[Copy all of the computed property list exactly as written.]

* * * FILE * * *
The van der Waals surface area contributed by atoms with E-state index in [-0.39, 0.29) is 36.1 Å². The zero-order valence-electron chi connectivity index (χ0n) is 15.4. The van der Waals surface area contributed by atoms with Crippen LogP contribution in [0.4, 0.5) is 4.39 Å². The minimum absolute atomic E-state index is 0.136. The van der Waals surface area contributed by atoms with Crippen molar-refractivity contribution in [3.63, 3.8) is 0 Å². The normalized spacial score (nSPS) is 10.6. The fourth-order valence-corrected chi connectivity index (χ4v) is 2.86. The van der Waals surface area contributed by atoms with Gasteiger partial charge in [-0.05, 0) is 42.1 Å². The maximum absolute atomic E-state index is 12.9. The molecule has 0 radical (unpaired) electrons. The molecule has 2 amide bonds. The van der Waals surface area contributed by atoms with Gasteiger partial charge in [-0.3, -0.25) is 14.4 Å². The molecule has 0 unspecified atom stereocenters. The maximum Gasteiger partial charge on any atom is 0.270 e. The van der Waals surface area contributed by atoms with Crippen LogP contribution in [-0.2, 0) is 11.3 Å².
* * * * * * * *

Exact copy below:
The van der Waals surface area contributed by atoms with E-state index in [-0.39, 0.29) is 36.1 Å². The zero-order valence-electron chi connectivity index (χ0n) is 15.4. The van der Waals surface area contributed by atoms with Crippen LogP contribution in [0.4, 0.5) is 4.39 Å². The minimum absolute atomic E-state index is 0.136. The van der Waals surface area contributed by atoms with Crippen molar-refractivity contribution in [3.63, 3.8) is 0 Å². The normalized spacial score (nSPS) is 10.6. The fourth-order valence-corrected chi connectivity index (χ4v) is 2.86. The van der Waals surface area contributed by atoms with Gasteiger partial charge in [-0.05, 0) is 42.1 Å². The maximum absolute atomic E-state index is 12.9. The molecule has 0 radical (unpaired) electrons. The molecule has 2 amide bonds. The van der Waals surface area contributed by atoms with Gasteiger partial charge in [-0.3, -0.25) is 14.4 Å². The molecule has 0 unspecified atom stereocenters. The maximum Gasteiger partial charge on any atom is 0.270 e. The van der Waals surface area contributed by atoms with Crippen LogP contribution in [-0.2, 0) is 11.3 Å².